Increased fulvic acid concentration explains aggregate-associated carbon and nitrogen accumulation in a biochar-amended tropical soil
Emmanuel Amoakwah1, Emmanuel Arthur2, Kwame Agyei Frimpong3
1CSIR - Soil Research Institute, Land Evaluation, Ghana
Humic substances contribute largely to C and N sequestration by enhancing the accumulation of aggregate-associated C and N. However, the response of humic substances and aggregate-associated C and N to biochar application is less studied in the tropical ecosystem. A field experiment was conducted to investigate the effects of corn cob biochar on aggregate stability and humic substances, and how these humic substances impact on aggregate-associated C and N in a tropical ecosystem. The treatments included control/no biochar (CT), 15-ton biochar ha−1 (BC-15), 30-ton biochar ha−1 (BC-30), and 30-ton corn cob biochar ha−1 + phosphate fertiliser (BC-30 + P). The BC-30 and BC-30+P plots significantly increased the concentrations of the humic substances (humic and fulvic acids) compared to the CT. There was a significant increase in the mean weight diameter by 153 and 288% in the BC-30 and BC-30+P treated soils was recorded. The BC-30 treatment resulted in a significant increase in the structural coefficient by 215 and 274%, respectively, in the BC-30 and BC-30+P treatments relative to the CT. Significant increases in the aggregate-associated C and N accumulation were observed in the macro aggregates of the biochar-treated soils. The most important soil property that greatly contributed to the accumulation of aggregate-associated C and N was the fulvic acid – C, and, therefore, it could be used as an indicator to detect early accumulation of C and N in larger aggregates of soils of the humid tropics. Though the applied biochar increased the aliphatic and aromatic C compounds, it is the aliphatic C compound (fulvic acid) that largely and most significantly influenced early C and N accumulation within the macro aggregates in the shortest time.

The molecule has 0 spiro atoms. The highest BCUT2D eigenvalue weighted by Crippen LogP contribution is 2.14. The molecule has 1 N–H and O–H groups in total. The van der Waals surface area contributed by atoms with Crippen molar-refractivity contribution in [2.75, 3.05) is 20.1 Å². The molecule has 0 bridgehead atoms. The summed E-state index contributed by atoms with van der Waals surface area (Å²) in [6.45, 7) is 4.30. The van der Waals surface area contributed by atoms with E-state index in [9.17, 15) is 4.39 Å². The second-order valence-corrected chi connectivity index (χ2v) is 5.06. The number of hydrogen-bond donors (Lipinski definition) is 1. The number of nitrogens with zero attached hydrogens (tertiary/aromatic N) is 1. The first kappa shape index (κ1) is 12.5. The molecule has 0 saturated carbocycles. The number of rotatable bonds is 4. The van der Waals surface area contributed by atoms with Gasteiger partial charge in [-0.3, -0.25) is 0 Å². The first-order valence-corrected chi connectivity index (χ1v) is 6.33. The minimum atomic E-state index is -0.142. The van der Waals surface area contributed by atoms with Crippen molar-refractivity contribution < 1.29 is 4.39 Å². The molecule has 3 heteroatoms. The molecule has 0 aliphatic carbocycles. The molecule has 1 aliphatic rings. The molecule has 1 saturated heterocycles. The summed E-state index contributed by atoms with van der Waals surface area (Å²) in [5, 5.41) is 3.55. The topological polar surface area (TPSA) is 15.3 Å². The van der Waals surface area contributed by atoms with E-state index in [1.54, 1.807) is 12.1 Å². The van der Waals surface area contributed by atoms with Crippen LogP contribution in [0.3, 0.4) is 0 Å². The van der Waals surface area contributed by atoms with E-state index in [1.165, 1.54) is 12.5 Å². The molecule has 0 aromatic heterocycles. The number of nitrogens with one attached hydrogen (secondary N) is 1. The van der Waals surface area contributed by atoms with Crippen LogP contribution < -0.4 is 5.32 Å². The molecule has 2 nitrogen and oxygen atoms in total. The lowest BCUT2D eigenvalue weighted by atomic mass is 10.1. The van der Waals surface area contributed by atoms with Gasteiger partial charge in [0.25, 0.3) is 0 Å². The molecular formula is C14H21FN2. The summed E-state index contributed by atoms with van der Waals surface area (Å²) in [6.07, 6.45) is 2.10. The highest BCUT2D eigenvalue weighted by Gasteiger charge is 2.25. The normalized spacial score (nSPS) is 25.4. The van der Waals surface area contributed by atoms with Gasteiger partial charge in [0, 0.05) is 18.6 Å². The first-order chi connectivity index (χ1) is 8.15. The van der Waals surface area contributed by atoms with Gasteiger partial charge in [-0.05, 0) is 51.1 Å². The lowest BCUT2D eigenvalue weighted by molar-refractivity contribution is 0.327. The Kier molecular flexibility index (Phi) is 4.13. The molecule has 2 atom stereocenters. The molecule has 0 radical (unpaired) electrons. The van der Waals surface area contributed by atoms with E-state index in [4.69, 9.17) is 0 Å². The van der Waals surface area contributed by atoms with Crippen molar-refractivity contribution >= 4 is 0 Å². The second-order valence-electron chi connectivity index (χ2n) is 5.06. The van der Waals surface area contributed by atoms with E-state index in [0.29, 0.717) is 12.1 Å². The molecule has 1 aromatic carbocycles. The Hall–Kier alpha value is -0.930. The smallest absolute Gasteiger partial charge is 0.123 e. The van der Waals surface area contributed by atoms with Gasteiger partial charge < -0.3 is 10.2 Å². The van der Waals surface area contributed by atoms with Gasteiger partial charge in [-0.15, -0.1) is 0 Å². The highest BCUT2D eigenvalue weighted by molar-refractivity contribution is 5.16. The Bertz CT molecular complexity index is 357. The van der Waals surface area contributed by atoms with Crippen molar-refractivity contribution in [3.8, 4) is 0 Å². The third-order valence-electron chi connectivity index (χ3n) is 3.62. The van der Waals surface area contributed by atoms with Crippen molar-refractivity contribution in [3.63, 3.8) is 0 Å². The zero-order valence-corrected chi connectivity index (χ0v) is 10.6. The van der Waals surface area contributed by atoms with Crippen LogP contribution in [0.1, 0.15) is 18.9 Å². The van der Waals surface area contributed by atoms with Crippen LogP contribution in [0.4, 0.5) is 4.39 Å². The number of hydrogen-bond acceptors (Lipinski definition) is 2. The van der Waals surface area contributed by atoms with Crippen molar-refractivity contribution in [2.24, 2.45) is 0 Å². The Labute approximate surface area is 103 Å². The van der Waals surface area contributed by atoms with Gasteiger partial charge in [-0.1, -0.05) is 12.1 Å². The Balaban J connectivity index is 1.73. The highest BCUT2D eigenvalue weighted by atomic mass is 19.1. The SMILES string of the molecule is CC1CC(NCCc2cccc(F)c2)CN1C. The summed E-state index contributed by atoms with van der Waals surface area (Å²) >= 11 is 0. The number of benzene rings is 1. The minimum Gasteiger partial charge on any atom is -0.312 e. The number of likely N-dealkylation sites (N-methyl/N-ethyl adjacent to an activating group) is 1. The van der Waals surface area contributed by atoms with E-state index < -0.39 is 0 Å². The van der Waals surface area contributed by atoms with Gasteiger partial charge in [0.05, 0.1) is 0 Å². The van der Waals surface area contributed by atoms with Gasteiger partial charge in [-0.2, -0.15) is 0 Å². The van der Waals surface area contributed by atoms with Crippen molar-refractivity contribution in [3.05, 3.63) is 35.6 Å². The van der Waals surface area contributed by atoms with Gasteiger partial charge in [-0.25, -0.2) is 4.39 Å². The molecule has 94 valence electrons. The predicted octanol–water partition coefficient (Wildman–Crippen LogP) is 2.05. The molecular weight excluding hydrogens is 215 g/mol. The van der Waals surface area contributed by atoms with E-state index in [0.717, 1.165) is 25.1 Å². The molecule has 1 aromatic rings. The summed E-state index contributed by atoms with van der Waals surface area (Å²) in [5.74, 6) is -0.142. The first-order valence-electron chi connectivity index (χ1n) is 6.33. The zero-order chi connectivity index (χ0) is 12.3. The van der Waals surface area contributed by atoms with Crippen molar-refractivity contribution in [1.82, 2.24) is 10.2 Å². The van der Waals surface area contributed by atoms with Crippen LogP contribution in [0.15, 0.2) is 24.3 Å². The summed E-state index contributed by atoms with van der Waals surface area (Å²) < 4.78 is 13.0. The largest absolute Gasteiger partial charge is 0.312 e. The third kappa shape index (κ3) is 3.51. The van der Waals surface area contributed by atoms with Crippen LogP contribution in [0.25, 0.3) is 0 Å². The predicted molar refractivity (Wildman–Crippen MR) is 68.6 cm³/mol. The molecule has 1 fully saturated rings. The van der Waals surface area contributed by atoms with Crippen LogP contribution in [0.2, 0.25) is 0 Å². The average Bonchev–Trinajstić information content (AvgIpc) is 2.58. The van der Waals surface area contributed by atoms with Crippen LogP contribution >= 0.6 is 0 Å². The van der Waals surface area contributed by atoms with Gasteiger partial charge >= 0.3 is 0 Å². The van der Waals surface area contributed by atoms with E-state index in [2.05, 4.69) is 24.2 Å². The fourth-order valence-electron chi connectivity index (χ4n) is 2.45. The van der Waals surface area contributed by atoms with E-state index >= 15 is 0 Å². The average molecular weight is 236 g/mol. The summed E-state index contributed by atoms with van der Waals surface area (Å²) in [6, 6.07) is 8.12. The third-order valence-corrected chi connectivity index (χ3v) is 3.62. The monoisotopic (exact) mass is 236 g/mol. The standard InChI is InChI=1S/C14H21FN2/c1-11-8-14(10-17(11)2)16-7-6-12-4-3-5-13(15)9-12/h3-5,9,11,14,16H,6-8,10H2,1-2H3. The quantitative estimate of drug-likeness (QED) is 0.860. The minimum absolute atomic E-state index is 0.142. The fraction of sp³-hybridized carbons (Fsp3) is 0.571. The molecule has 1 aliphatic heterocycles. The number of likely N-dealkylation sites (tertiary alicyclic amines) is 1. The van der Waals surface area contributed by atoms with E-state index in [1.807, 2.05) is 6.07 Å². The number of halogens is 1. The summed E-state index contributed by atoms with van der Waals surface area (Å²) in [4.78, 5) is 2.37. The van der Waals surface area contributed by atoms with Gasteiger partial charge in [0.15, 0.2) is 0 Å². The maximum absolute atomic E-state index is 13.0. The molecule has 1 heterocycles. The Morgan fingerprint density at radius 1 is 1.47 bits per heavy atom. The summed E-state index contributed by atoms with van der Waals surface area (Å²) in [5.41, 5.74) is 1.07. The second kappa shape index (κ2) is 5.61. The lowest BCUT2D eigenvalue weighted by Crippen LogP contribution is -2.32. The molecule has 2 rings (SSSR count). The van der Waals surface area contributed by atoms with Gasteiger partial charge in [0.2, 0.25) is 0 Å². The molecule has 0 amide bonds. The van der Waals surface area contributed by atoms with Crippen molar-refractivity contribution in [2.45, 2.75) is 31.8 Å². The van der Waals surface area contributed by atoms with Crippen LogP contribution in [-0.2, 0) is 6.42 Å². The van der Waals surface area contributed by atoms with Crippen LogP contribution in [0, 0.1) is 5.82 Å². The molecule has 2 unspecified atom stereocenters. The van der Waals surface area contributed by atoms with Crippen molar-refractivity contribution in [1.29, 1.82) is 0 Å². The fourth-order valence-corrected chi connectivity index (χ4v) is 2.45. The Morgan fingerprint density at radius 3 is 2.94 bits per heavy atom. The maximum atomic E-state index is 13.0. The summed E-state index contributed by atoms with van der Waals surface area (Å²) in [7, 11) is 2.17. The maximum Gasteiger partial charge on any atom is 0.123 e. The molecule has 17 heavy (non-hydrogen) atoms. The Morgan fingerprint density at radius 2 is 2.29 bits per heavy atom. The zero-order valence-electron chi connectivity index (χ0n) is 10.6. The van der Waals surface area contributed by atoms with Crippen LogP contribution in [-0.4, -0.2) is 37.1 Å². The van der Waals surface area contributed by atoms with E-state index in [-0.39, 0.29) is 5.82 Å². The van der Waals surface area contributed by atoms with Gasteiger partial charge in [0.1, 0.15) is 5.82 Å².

Keywords: C and N stoichiometry, degree of polymerisation, geometric mean weight diameter, humic acid, humic substances, structural coefficient
Contact Address: Emmanuel Amoakwah, CSIR - Soil Research Institute, Land Evaluation, Academy post office pmb, 00233 Kumasi, Ghana, e-mail: emmaamoakwahyahoo.co.uk